Viewership has transformed esports from what used to be a pretty niche form of entertainment into a mainstream money-maker — thanks in part to celebrity involvement, Twitch and the rise of games like Fortnite.

Gamers Alex Kushelevskiy and Jordan Schnieder, known online as Formula and Randumb respectively, are renowned for their Fortnite streams. They became popular on YouTube and now are attempting to create their own online gaming empire.

“We started this as a hobby and one day just decided, ‘Hey, let’s get a house, let’s make content together, let’s blow this up into something huge’ and here we are now,” Formula told In The Know.

The pair

Read More

7 Tips to Keep Your Kids Safe Online During Remote Learning

Laveta Brigham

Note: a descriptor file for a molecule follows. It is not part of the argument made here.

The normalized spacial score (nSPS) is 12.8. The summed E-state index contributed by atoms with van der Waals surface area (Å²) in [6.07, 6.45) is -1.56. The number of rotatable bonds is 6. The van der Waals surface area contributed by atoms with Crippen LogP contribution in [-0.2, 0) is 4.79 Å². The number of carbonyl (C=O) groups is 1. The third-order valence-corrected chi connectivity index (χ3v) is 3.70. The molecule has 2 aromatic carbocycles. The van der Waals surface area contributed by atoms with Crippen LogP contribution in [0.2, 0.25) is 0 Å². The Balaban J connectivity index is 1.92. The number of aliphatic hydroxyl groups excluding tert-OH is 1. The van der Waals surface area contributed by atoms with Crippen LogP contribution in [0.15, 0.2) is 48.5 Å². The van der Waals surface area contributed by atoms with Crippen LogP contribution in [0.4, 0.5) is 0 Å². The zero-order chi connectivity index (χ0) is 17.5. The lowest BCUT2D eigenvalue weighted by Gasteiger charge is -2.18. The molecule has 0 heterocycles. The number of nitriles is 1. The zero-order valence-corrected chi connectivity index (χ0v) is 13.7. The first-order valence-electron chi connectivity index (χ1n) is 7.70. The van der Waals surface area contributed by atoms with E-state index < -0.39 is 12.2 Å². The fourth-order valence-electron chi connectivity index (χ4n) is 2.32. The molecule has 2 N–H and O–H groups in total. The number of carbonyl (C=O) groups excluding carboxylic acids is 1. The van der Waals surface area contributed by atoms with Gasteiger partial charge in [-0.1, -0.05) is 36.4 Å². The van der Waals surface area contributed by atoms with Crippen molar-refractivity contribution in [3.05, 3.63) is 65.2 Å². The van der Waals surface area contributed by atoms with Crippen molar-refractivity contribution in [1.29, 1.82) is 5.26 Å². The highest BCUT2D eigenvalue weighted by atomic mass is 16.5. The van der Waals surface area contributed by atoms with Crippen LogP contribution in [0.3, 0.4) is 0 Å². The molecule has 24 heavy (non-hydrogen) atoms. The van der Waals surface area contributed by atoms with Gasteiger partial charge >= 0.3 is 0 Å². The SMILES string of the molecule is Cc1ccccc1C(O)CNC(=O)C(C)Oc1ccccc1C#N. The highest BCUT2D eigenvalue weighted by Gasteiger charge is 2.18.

You can’t supervise them 24/7. Here are easy ways to make sure they’re protected on their own.

Boy on Laptop
Boy on Laptop

Virtual learning means more time on the web, which means a greater need for cyber safety lessons.

iStock

This back-to-school season looks a little different in much of the country. With over 6 million kids distance learning, working families are met with an entirely new set of challenges. With kids on the computer for several hours a day—and working parents not able to give their full supervision—cyber safety is a concern now more than ever. Here are seven top tips on how to keep your child safe online from cybersecurity company NortonLifeLock.

Check your surroundings: With children remotely attending school through Zoom and the like, families now have multiple surveillance cameras throughout the house, potentially making their homes far less private than they might otherwise be. If your child

Read More